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Judge gives control of Joe Exotic's zoo to Carole Baskin

Big Cat Rescue founder Carole Baskin walks the

Big Cat Rescue founder Carole Baskin walks the facility's property near Tampa, Fla., in July 2017.  Credit: AP / Loren Elliott

Carole Baskin, Joe Exotic's nemesis in the hit Netflix documentary series "Tiger King," has been awarded ownership of the incarcerated Exotic's zoo.

U.S. District Judge Scott Palk on Monday ruled that Joseph Maldonado-Passage, aka Joe Exotic, had fraudulently transferred ownership of the Greater Wynnewood Exotic Animal Park, aka G.W. Zoo, in Wynnewood, Oklahoma, to his mother to avoid paying a $1 million court judgment against him. Under the name Joe Schreibvogel, Maldonado-Passage had lost a nearly $1 million trademark-infringement lawsuit to Baskin in 2013.

The zoo animals must be removed from the property within 120 days, the ruling said. It did not detail what should happen to them.

Animal activist Baskin, proprietor of the Florida sanctuary Big Cat Rescue and a frequent critic of Maldonado-Passage, had sued Exotic's mother, Shirley M. Schreibvogel, in 2016, stating in the lawsuit, "Schreibvogel … admitted under oath that the zoo land was transferred to her by Joe Maldonado to remove it from the reach of creditors, including BCR."

In a statement to Newsday, Big Cat Rescue official Howard Baskin said, "In an Agreed Judgment in August 2019, Shirley Schreibvogel acknowledged her role in multiple fraudulent transfers, some of which involved the entity controlled by [Jeff] Lowe," an investor in G.W. Zoo who previously announced plans to rebrand it and move it to Thackerville, Oklahoma.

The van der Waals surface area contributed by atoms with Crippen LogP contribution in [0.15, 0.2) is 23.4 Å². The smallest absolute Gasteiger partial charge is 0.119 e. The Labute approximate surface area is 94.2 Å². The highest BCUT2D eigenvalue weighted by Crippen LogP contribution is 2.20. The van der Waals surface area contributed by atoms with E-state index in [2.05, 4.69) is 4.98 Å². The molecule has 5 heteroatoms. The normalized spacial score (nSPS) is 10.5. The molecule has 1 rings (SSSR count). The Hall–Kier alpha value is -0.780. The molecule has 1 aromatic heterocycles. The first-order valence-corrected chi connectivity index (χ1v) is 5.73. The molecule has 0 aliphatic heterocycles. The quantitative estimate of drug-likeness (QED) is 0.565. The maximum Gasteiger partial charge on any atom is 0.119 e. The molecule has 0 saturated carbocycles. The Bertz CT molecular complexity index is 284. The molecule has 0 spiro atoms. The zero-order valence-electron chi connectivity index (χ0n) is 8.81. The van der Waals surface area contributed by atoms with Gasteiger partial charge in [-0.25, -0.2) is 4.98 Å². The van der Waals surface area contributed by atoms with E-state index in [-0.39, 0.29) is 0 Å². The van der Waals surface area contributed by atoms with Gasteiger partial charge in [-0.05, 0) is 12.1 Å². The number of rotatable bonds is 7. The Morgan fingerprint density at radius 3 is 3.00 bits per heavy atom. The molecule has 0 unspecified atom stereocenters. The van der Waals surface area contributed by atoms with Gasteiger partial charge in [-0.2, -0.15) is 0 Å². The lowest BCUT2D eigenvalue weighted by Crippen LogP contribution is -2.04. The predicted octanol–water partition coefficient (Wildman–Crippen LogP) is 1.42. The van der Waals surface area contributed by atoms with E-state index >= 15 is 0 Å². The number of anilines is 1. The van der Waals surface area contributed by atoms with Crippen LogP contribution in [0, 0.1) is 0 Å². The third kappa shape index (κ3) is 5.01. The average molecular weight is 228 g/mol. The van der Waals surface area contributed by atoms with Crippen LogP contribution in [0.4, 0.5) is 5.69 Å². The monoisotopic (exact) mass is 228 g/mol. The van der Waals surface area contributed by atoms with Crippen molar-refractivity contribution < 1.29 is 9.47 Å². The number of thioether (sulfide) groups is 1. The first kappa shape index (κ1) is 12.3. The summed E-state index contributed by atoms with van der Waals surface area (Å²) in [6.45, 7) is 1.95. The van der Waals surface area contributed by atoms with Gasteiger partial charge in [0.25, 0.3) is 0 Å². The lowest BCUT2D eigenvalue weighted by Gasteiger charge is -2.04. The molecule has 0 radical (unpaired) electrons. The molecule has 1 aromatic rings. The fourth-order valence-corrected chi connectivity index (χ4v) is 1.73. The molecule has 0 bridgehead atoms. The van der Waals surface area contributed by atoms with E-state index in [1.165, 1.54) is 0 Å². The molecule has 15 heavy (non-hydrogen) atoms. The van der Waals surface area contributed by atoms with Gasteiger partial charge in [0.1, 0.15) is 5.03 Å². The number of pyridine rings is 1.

Lowe, the statement continued, "recently stated that he had funds to complete the zoo and a contractor who could complete it in a few months. If the need arises to make other plans to place the animals in new homes, Big Cat Rescue and the animal welfare organizations that have previously successfully placed big cats from large facilities in new homes stand ready to assist."

"We have long anticipated that the judge would eventually undo the 2016 land transfer," Lowe told TMZ.com. "We are thankful that he dragged out his decision this long and allowed us time to complete the new" facility. Lowe told the Oklahoma City TV station KOCO, "After spending $2.5 million to secure a million-dollar judgment against Joe, we feel that her securing this land is the appropriate outcome."

Maldonado-Passage last year was found guilty of charges that included killing five tigers and a murder-for-hire plot after paying an undercover FBI agent $3,000 to kill Carole Baskin. In January, Maldonado-Passage was sentenced to 22 years in prison. He is appealing that conviction.

In a handwritten letter Monday on a Twitter account attributed to Joe Exotic and run by the company Media Exotic, Maldonado-Passage asks fans to "please keep my story alive and please keep asking our dear president to make this right and pardon me."

A second, graphical-text post claims he is being held in "unexplained solitary confinement" in prison, "and is being denied regular consultations with his attorneys." It was unclear if federal public defender Bill Earley, his attorney in the criminal case, still represented him. The Western District of Oklahoma public defender office did not respond to a query.

According to the Courthouse News Service, Maldonado-Passage is currently at Texas' Federal Medical Center Fort Worth, where he was transferred in March when fellow inmates at his Oklahoma county jail tested positive for COVID-19.

On Tuesday, Maldonado-Passage's purported account tweeted, "Carole Baskin taking my zoo is a tragedy."

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